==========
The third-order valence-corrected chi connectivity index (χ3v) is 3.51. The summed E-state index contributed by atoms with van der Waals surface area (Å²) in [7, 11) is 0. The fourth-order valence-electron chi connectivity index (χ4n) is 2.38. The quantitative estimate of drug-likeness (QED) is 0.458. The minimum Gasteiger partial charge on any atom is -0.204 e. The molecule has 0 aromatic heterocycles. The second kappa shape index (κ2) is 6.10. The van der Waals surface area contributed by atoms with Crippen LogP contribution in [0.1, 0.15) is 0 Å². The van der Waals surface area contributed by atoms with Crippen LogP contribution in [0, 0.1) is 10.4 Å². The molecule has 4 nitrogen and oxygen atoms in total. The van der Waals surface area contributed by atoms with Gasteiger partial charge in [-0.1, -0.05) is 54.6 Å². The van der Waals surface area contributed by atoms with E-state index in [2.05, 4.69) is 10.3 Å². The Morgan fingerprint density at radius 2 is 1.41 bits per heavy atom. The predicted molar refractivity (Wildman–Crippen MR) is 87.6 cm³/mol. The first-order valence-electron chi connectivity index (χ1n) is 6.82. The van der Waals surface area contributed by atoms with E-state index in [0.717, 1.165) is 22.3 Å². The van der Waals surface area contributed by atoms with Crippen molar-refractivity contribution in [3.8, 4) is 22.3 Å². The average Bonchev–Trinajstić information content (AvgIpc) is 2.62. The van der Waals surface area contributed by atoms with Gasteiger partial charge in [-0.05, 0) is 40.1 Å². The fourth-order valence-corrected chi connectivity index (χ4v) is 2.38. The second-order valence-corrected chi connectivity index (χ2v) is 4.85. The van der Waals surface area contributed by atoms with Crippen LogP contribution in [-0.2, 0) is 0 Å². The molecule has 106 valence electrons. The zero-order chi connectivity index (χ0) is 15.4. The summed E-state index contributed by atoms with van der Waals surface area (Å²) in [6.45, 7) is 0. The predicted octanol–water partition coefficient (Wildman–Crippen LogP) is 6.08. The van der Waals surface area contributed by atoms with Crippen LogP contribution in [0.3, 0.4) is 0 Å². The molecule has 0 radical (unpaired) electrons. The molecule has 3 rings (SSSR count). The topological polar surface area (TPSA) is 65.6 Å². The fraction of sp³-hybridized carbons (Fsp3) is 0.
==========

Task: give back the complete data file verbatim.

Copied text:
The third-order valence-corrected chi connectivity index (χ3v) is 3.51. The summed E-state index contributed by atoms with van der Waals surface area (Å²) in [7, 11) is 0. The fourth-order valence-electron chi connectivity index (χ4n) is 2.38. The quantitative estimate of drug-likeness (QED) is 0.458. The minimum Gasteiger partial charge on any atom is -0.204 e. The molecule has 0 aromatic heterocycles. The second kappa shape index (κ2) is 6.10. The van der Waals surface area contributed by atoms with Crippen LogP contribution in [0.1, 0.15) is 0 Å². The van der Waals surface area contributed by atoms with Crippen LogP contribution in [0, 0.1) is 10.4 Å². The molecule has 4 nitrogen and oxygen atoms in total. The van der Waals surface area contributed by atoms with Gasteiger partial charge in [-0.1, -0.05) is 54.6 Å². The van der Waals surface area contributed by atoms with E-state index in [2.05, 4.69) is 10.3 Å². The Morgan fingerprint density at radius 2 is 1.41 bits per heavy atom. The predicted molar refractivity (Wildman–Crippen MR) is 87.6 cm³/mol. The first-order valence-electron chi connectivity index (χ1n) is 6.82. The van der Waals surface area contributed by atoms with E-state index in [0.717, 1.165) is 22.3 Å². The van der Waals surface area contributed by atoms with Crippen molar-refractivity contribution in [3.8, 4) is 22.3 Å². The average Bonchev–Trinajstić information content (AvgIpc) is 2.62. The van der Waals surface area contributed by atoms with Gasteiger partial charge in [-0.05, 0) is 40.1 Å². The fourth-order valence-corrected chi connectivity index (χ4v) is 2.38. The second-order valence-corrected chi connectivity index (χ2v) is 4.85. The van der Waals surface area contributed by atoms with Crippen LogP contribution in [-0.2, 0) is 0 Å². The molecule has 106 valence electrons. The zero-order chi connectivity index (χ0) is 15.4. The summed E-state index contributed by atoms with van der Waals surface area (Å²) in [6.45, 7) is 0. The predicted octanol–water partition coefficient (Wildman–Crippen LogP) is 6.08. The van der Waals surface area contributed by atoms with Crippen LogP contribution in [0.3, 0.4) is 0 Å². The molecule has 0 radical (unpaired) electrons. The molecule has 3 rings (SSSR count). The topological polar surface area (TPSA) is 65.6 Å². The fraction of sp³-hybridized carbons (Fsp3) is 0.